Tuesday, November 20, 2007

Triangle (2007)

Triangle (Tsui Hark, Ringo Lam & Johnnie To, 2007)
Cantonese Title: Tie saam gok

The concept is to die for. Three of Hong Kong's best directors (Tsui Hark, prime mover of the Hong Kong new wave; Ringo Lam, whose City on Fire (1987) practically initiated the overrated career of Quentin Tarantino with his American version, Reservoir Dogs (1992); and Johnnie To, one of the most consistent and most exciting genre directors around) agree to make one feature film but unlike the usual triptychs (like Three (Kim Ji-woon, Nonzee Nimibutr, and Peter Chan, 2002), Three: Extremes (Park Chan-wook, Takashi Miike, and Fruit Chan, 2004) and Eros (Michaelangelo Antonioni, Steven Soderbergh and Wong Kar-wai, 2004)) where the helmers would create short films merely connected by a thematic or some other flimsier thread, the trio would make one continuous narrative laid down by Tsui, pumped up by Lam, and wrapped up by To.

Aptly titled Triangle, the film starts off with three friends: blond-haired mama's boy and taxi driver Fai (Louis Koo), antiques dealer Mok (Sun Honglei), and nearly bankrupt husband Bo (Simon Yam) to an unfaithful psychotic wife Ling (Kelly Lin). The three, while discussing a possible heist that would instantly give them much-needed big bucks, is given a tip by a mysterious man of a treasure hidden inside the legislative building. The three head off to retrieve the treasure as the triad members they conned and the renegade cop (Lam Ka-tung), who is having an affair with Ling, hunt them down.

Despite all the contrivances, the inconsistencies, and the confusion, everything works. The film isn't divided into portions but it's quite obvious who directs which part. The frenetically edited first third of the film, where the characters are introduced and the basic conceit of the narrative is put into the table (quite delirious in the amount of information that is let out of the pandora's box), is obviously Tsui's doing (the same director of manic fantasy fests Zu: Warriors from the Magic Mountain (1983), its disappointing sequel Zu Warriors (2001), and Seven Swords (2005), and riveting actioner Time and Tide (2000)). The madness is then grounded by Lam, putting some teeth and psychology to Tsui's hard lucked protagonists, while setting up connections that would lead to To's grand finale, where the director merges his knack for comedy and his exquisite eye for bullet ballets in a near-operatic shootout in a grass and scarecrow covered field.

There's a consonant flow to the trio directors' predicated chaos. Each director is responsible for his segment in the film, with only the previous director's final output as guidance and cue for their part. Despite the freedom, the film didn't end up as a flagrant mess, which is not very surprising. Tsui, Lam and To, along with Hong Kong's other legendary directors (like John Woo, Wilson Yip, even Wong Kar-wai), have established the running themes, the prominent styles, and the basic narrative framework that define the former British colony's mainstream cinema. The three directors have decades of films and common experiences to make sure that Triangle falls within the borders of convention (and thus, render it commercially viable and extremely watchable). At most, it is To who takes the most risks, and comes out contributing the most to the narrative, without sacrificing his trademark quips. He basically uses every bit of conceit initiated by Tsui, incorporates the surfacing themes by Lam, and completes the picture with a surprising turn and a loud and flaunting bang, thus, turning Triangle into one memorable romp.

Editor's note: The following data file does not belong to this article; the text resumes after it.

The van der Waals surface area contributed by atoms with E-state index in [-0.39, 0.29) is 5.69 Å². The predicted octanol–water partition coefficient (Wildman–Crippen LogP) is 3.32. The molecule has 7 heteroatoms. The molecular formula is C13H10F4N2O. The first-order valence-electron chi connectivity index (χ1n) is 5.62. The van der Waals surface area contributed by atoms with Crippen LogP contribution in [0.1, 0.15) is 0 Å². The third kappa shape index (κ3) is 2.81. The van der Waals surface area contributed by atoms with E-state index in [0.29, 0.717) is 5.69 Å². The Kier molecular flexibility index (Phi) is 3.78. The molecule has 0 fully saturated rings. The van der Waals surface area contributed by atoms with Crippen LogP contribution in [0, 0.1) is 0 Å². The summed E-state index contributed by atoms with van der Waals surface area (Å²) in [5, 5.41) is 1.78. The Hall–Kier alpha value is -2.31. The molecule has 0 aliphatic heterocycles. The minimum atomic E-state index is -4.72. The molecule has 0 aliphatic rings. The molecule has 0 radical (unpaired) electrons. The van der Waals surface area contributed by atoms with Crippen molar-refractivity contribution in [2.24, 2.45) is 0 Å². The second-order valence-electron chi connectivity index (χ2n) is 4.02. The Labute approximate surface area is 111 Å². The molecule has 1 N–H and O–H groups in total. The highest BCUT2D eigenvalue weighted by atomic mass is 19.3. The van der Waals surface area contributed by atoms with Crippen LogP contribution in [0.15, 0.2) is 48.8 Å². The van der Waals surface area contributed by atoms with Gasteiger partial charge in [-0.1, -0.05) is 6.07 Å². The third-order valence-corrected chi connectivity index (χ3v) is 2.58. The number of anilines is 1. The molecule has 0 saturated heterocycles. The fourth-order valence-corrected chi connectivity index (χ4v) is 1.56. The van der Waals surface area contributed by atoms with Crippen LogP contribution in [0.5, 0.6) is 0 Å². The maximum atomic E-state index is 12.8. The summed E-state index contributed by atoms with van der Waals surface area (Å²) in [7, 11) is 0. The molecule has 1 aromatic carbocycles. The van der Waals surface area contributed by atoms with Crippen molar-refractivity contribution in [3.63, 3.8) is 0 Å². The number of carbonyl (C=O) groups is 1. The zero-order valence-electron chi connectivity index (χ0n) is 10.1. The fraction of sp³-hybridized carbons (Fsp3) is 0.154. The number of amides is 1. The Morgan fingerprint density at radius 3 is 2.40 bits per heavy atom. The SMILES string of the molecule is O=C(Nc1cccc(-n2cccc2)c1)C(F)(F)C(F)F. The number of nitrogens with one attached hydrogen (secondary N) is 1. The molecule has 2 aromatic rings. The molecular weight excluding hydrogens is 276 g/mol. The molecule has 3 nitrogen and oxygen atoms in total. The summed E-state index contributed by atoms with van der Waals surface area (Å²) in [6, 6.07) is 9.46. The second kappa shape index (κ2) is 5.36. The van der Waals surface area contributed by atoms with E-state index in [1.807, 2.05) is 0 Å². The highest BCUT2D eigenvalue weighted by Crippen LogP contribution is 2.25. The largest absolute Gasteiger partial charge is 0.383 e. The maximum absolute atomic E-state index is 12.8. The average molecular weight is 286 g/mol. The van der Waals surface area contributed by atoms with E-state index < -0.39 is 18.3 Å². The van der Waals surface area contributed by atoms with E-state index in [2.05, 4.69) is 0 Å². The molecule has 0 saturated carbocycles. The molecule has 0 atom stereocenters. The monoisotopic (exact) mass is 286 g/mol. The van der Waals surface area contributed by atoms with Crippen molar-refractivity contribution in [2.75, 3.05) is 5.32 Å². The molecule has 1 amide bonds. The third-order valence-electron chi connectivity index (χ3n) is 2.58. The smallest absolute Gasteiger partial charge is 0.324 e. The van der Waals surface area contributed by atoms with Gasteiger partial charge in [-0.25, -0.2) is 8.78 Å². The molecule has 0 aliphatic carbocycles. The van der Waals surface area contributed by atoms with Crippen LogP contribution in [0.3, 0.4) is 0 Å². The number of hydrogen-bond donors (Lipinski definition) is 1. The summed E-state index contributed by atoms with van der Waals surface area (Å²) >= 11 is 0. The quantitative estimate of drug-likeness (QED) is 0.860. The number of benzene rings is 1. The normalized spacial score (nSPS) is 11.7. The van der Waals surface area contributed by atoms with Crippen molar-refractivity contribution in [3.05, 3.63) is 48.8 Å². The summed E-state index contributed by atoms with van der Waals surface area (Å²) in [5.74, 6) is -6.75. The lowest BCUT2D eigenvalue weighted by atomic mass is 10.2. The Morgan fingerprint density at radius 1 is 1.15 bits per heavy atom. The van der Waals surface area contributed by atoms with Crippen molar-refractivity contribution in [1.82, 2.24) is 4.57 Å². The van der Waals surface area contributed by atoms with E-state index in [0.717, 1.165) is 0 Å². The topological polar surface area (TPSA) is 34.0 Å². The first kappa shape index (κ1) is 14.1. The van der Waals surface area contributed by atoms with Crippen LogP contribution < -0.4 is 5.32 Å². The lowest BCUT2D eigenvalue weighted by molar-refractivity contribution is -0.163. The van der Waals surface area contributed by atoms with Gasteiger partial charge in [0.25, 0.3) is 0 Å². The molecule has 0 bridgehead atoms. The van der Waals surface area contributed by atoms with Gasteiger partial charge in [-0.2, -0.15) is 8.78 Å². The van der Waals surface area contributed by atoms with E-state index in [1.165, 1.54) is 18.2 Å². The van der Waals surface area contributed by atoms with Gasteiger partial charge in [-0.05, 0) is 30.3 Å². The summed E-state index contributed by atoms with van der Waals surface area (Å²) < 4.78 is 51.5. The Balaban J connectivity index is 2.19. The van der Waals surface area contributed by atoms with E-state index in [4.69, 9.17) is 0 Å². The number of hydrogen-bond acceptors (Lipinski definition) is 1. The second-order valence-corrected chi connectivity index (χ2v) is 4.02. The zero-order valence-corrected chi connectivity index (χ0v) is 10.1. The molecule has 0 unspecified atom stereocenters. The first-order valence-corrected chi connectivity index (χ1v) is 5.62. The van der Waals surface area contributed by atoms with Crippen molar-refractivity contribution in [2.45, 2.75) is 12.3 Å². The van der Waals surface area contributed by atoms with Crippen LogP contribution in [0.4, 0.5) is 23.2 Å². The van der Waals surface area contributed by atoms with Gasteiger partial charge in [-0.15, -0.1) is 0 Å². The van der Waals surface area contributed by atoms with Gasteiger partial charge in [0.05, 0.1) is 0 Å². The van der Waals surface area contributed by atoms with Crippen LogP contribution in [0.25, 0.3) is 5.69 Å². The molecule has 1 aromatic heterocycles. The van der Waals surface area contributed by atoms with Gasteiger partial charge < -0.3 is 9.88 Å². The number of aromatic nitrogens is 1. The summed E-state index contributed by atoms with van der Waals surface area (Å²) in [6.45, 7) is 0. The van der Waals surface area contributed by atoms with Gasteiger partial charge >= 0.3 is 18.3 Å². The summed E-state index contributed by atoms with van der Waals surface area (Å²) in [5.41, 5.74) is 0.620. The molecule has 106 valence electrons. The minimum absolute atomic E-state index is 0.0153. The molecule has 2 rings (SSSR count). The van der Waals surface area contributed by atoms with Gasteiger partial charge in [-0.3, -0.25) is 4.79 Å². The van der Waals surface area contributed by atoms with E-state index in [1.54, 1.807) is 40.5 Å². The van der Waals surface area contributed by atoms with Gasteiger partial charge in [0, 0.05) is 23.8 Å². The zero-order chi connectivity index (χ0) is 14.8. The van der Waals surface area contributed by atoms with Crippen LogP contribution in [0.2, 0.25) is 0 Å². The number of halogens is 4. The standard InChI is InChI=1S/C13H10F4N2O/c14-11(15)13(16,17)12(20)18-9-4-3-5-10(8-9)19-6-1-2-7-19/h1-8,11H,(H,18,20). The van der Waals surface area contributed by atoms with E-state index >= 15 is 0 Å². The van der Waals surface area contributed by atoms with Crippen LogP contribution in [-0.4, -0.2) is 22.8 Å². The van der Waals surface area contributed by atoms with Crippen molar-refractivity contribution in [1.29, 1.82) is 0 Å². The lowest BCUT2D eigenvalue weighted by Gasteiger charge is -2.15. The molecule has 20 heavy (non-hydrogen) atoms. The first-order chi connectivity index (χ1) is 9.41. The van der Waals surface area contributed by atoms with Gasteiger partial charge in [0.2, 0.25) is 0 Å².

You'd think that with the differing productions (separated by months, depending on the actors' schedules) and directing styles, Triangle will end up as a merely entertaining experiment without any real depth to chew on. Actually, the film pretty much rehashes the well-entrenched theme of honor and loyalty in Hong Kong cinema. In the midst of the clinging temptations of a multimillion-dollar treasure, three men with varying motivations (the final goal is the big bucks but: Fai is trapped in the middle of various obligations from his dissonant relationships with the cops, the gangsters, and his two partners in crime; Bo is struggling with his wife's love affair with a cop dealt upon by his insolvency while reminiscing his abruptly ended marriage with his first wife; Mok is contemplating between his financial crisis and his precious moral stance) manage to overcome the hindrances and the odds that differentiate them, and retain or salvage what they value the most.

It also doesn't hurt that the oft-told parable, which the film really is, is overflowing with the three directors' distinct styles. Triangle leaves you throbbing and satisfied, hooked by the idiosyncratic small time would-be crooks Tsui introduces and weaves together, moved by the romantic dance inside an abandoned factory provided for by Lam's instinctive designs, and finally swept by hilariously extended switch-ups and the over-the-top moonlit gun play To gambled around with.

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